Do you have in-depth experience with a particular physical activity (a specialist) or a broad range of experiences with a number of different activities? If you are like most people, you are more of a generalist than a specialist. Limiting practice and training to one particular activity allows you to develop depth of capacity in that activity. On the other hand, exposing yourself to a broad range of different kinds of training and practice experiences increases your breadth of capacity for a number of different types of skills and activities.
Physical activity generalist: Physical activity generalists are individuals with experience in a broad range of skills and activities. A person who has developed low-average to above-average competency in, say, rock climbing, wrestling, ice skating, football, and baseball is an example of a generalist. The advantage that accrues to generalists is the enjoyment and satisfaction that come from being able to take advantage of opportunities to engage in a variety of activities. The disadvantage is that competence is not highly developed in any single activity, thus depriving the individual of the experiences that come from demonstrating excellence.
Physical activity specialist: Physical activity specialists are those who devote themselves to developing depth of capacity in a single activity or a narrow range of activities. The young girl who wants to become an Olympic gymnast must commit herself to training, practicing, and competitive schedules; she is unlikely to be found on the tennis court, golf course, or swimming pool on a regular basis. Tiger Woods is extraordinarily skilled in golf but apparently is not a great dancer. The advantages that accrue to specialists are the pride and satisfaction that come from being able to do one activity or a small number of activities at an above-average level. The disadvantage is that the individual misses out on opportunities to engage in a number of different activities. Concentrating efforts on a single physical activity can result in remarkable proficiency, as anyone who watches national- or international-class athletes can appreciate. These in-depth experiences can result in some amazing capacities.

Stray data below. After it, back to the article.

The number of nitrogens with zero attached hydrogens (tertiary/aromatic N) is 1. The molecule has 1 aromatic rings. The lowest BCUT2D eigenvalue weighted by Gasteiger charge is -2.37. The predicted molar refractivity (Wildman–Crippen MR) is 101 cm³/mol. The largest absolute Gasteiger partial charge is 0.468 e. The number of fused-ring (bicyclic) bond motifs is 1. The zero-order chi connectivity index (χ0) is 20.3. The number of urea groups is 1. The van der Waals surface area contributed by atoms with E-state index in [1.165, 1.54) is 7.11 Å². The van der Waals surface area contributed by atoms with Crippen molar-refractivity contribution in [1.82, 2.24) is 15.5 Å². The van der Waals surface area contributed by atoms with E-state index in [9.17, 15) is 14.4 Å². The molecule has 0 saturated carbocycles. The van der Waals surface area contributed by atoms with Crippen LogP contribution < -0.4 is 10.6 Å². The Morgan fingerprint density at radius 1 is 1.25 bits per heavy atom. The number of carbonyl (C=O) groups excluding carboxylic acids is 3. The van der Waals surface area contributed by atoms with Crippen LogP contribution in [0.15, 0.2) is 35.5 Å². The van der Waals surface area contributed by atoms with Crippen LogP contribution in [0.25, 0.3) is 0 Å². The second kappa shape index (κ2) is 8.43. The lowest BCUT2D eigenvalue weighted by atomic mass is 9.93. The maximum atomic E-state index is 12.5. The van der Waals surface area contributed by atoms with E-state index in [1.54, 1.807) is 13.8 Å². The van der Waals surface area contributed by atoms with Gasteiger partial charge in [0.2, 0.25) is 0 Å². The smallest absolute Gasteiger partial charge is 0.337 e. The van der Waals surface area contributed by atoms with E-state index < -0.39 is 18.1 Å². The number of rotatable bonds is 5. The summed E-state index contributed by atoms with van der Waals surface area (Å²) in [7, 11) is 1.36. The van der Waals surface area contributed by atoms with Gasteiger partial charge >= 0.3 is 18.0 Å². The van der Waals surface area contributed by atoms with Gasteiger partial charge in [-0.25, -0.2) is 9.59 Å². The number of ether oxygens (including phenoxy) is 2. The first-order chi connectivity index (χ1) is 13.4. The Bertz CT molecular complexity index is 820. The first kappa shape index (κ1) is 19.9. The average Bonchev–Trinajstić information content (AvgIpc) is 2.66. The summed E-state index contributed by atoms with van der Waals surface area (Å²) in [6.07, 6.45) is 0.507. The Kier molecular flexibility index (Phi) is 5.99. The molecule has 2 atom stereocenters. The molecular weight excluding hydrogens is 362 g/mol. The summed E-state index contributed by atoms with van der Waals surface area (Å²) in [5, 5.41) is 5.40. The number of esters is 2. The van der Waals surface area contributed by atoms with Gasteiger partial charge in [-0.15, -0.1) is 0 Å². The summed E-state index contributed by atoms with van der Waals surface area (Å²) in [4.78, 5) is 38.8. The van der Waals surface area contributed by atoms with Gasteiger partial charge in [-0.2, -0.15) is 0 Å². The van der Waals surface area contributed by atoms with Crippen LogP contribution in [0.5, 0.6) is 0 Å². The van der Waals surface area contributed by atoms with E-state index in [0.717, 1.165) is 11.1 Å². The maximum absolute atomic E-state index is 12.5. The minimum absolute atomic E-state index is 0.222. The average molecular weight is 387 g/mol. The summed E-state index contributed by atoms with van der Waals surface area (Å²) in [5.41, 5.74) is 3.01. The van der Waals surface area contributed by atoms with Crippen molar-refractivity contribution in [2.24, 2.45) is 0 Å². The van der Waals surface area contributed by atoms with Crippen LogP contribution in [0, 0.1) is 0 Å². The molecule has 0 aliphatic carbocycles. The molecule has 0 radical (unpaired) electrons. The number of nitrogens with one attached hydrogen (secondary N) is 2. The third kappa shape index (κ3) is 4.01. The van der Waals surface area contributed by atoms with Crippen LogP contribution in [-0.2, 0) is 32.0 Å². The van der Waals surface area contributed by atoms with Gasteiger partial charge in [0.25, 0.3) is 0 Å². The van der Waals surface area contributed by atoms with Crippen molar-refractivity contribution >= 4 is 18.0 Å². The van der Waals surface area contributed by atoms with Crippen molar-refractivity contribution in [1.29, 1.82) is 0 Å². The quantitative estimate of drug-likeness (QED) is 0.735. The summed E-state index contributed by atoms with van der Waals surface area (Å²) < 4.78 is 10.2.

- Through practice, Michael Kettman managed to spin 28 basketballs simultaneously.
- With intensive training, Anthony Thornton developed the capacity to walk a distance of 95 miles (153 kilometers) in 24 hours...backward.
- Chris Gibson developed the capacity to perform 3025 consecutive somersaults on a trampoline.
- Narve Laeret smashed 90 concrete blocks by hand in 1 minute.
- Practice and training allowed Ashrita Furman to walk more than 80 miles (over 23 hours) around a track in Queens, New York, balancing a milk bottle on his head.
These examples are striking testimony to the way in which in-depth training and practice experiences can improve the sophisticated nerve, muscle, and cardiorespiratory systems that allow us to perform.
This is an excerpt from the book Introduction to Kinesiology, Third Edition, edited by Shirl J. Hoffman.